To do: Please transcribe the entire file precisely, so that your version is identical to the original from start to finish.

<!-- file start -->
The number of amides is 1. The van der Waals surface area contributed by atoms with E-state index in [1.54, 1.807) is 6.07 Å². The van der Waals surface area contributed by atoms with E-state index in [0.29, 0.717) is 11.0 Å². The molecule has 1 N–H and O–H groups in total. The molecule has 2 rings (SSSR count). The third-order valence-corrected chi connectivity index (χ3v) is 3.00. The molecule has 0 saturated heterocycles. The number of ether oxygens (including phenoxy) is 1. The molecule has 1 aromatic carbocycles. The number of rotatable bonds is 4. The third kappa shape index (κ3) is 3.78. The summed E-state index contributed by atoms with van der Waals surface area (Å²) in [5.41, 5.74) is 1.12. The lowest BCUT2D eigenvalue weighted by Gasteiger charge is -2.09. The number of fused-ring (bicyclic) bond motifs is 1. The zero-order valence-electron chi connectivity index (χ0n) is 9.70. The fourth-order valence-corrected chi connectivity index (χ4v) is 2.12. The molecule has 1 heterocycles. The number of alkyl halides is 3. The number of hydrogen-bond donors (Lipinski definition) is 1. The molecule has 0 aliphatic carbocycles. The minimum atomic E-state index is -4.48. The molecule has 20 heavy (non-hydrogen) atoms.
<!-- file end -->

The number of amides is 1. The van der Waals surface area contributed by atoms with E-state index in [1.54, 1.807) is 6.07 Å². The van der Waals surface area contributed by atoms with E-state index in [0.29, 0.717) is 11.0 Å². The molecule has 1 N–H and O–H groups in total. The molecule has 2 rings (SSSR count). The third-order valence-corrected chi connectivity index (χ3v) is 3.00. The molecule has 0 saturated heterocycles. The number of ether oxygens (including phenoxy) is 1. The molecule has 1 aromatic carbocycles. The number of rotatable bonds is 4. The third kappa shape index (κ3) is 3.78. The summed E-state index contributed by atoms with van der Waals surface area (Å²) in [5.41, 5.74) is 1.12. The lowest BCUT2D eigenvalue weighted by Gasteiger charge is -2.09. The number of fused-ring (bicyclic) bond motifs is 1. The zero-order valence-electron chi connectivity index (χ0n) is 9.70. The fourth-order valence-corrected chi connectivity index (χ4v) is 2.12. The molecule has 1 heterocycles. The number of alkyl halides is 3. The number of hydrogen-bond donors (Lipinski definition) is 1. The molecule has 0 aliphatic carbocycles. The minimum atomic E-state index is -4.48. The molecule has 20 heavy (non-hydrogen) atoms.